Title
Association of Trichomonas vaginalis and cytological abnormalities of the cervix in low risk womenAssociation of Trichomonas vaginalis and cytological abnormalities of the cervix in low risk women
Author
Faculty/Department
Faculty of Medicine and Health Sciences
Faculty of Pharmaceutical, Biomedical and Veterinary Sciences . Biomedical Sciences
Research group
Antwerp Surgical Training, Anatomy and Research Centre (ASTARC)
Laboratory of cell biology and histology
Publication type
article
Publication
Subject
Engineering sciences. Technology
Source (journal)
PLoS ONE
Volume/pages
8(2013):12, p. 1-5
ISSN
1932-6203
Article Reference
e86266
Carrier
E-only publicatie
Target language
English (eng)
Full text (Publishers DOI)
Affiliation
University of Antwerp
Abstract
Objective: Is Trichomonas vaginalis (TV) an inducing factor for the development of (pre-)cancerous lesions of the cervix? Design: Cross sectional study. Setting: Screening healthy Belgian women with low infection risk. Sample: 63,251 consecutive liquid based cervical samples. Methods: Real time quantitative PCR for presence of TV, 18 HPV types and Pap smear analysis of cytologic abnormalities. Main Outcome Measures: Association of TV and HPV with cervix dysplasia Results: The overall prevalence of TV DNA was 0.37%, of low risk HPV 2%, of high risk HPV 13.2%, and 8.8 % had cytological abnormalities. Both LR-HPV and HR-HPV were significantly associated with all cytological abnormalities. Presence of TV was associated with LR- and HR-HPV, ASC-US and HSIL, but not with other abnormalities. All women with TV and HSIL also had HR-HPV, while the latter was present in only 59% of women with TV and ASCUS. Amongst HPV negative women, TV was found in 1.3% of women with ASC-US, but only in 0.03% of women with normal cytology (OR 4.2, CL95% 2.1-8.6). In HR-HPV positive women, presence of TV increased the likelihood of cytological abnormalities somewhat (P=0.05), mainly due to an increase in ASC-US and LSIL, but not HSIL. Conclusions: We conclude that TV infection is associated with both LR and HR-HPV infection of the cervix, as well as with ASC-US and HSIL. TV is a concomitant STI, but is not thought to be a co-factor in the causation of HSIL and cervical cancer. However, TV may cause false positive diagnoses of ASC-US.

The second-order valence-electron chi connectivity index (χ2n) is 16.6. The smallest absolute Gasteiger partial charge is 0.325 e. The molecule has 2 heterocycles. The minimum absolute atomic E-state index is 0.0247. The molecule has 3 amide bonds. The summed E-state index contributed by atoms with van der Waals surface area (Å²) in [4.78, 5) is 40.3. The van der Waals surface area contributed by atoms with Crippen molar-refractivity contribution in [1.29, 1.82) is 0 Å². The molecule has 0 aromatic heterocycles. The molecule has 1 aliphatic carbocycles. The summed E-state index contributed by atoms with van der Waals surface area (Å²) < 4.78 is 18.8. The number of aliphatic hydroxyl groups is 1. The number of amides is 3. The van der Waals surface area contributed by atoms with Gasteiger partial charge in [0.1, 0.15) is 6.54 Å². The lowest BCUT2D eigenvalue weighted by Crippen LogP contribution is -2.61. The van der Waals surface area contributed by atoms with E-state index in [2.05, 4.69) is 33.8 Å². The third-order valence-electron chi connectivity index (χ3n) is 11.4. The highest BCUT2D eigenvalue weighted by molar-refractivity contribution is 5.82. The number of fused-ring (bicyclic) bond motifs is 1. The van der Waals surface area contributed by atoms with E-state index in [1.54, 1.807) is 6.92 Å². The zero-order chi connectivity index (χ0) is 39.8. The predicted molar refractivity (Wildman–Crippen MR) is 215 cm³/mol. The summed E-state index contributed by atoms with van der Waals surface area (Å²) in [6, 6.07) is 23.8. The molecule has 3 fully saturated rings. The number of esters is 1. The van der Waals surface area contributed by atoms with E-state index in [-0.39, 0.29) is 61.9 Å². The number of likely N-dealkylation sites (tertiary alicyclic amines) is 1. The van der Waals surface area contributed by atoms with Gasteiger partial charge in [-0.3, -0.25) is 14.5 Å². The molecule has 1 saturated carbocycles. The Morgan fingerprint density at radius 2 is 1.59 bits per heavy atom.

Full text (open access)
https://repository.uantwerpen.be/docman/irua/b35a32/7005.pdf
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